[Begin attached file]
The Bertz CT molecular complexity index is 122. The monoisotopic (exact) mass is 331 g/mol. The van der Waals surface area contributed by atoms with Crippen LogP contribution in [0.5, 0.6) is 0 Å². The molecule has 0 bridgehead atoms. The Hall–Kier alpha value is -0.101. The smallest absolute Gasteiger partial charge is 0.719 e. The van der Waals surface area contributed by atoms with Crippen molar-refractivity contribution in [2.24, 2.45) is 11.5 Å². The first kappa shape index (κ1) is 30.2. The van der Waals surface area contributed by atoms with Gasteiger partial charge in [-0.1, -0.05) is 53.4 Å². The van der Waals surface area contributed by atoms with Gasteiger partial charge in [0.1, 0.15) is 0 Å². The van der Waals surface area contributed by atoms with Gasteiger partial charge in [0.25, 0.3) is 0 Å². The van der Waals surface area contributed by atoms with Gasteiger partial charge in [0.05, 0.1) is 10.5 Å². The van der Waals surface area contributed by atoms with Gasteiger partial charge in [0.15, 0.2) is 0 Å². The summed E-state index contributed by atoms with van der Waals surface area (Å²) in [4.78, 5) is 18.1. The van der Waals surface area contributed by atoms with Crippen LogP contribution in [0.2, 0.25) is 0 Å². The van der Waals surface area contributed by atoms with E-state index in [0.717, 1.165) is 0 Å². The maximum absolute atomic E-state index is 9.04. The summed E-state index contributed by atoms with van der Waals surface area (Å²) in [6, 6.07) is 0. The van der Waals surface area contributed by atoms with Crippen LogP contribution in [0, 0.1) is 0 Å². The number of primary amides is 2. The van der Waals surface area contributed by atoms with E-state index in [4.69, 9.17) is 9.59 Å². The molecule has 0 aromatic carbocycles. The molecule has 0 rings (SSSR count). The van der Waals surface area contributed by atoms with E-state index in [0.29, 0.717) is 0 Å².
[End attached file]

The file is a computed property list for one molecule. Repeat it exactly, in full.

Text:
The Bertz CT molecular complexity index is 122. The monoisotopic (exact) mass is 331 g/mol. The van der Waals surface area contributed by atoms with Crippen LogP contribution in [0.5, 0.6) is 0 Å². The molecule has 0 bridgehead atoms. The Hall–Kier alpha value is -0.101. The smallest absolute Gasteiger partial charge is 0.719 e. The van der Waals surface area contributed by atoms with Crippen molar-refractivity contribution in [2.24, 2.45) is 11.5 Å². The first kappa shape index (κ1) is 30.2. The van der Waals surface area contributed by atoms with Gasteiger partial charge in [-0.1, -0.05) is 53.4 Å². The van der Waals surface area contributed by atoms with Gasteiger partial charge in [0.1, 0.15) is 0 Å². The van der Waals surface area contributed by atoms with Gasteiger partial charge in [0.25, 0.3) is 0 Å². The van der Waals surface area contributed by atoms with Gasteiger partial charge in [0.05, 0.1) is 10.5 Å². The van der Waals surface area contributed by atoms with Gasteiger partial charge in [0.15, 0.2) is 0 Å². The summed E-state index contributed by atoms with van der Waals surface area (Å²) in [4.78, 5) is 18.1. The van der Waals surface area contributed by atoms with Crippen LogP contribution in [0.2, 0.25) is 0 Å². The van der Waals surface area contributed by atoms with E-state index in [0.717, 1.165) is 0 Å². The maximum absolute atomic E-state index is 9.04. The summed E-state index contributed by atoms with van der Waals surface area (Å²) in [6, 6.07) is 0. The van der Waals surface area contributed by atoms with Crippen LogP contribution in [0, 0.1) is 0 Å². The number of primary amides is 2. The van der Waals surface area contributed by atoms with E-state index in [4.69, 9.17) is 9.59 Å². The molecule has 0 aromatic carbocycles. The molecule has 0 rings (SSSR count). The van der Waals surface area contributed by atoms with E-state index in [0.29, 0.717) is 0 Å².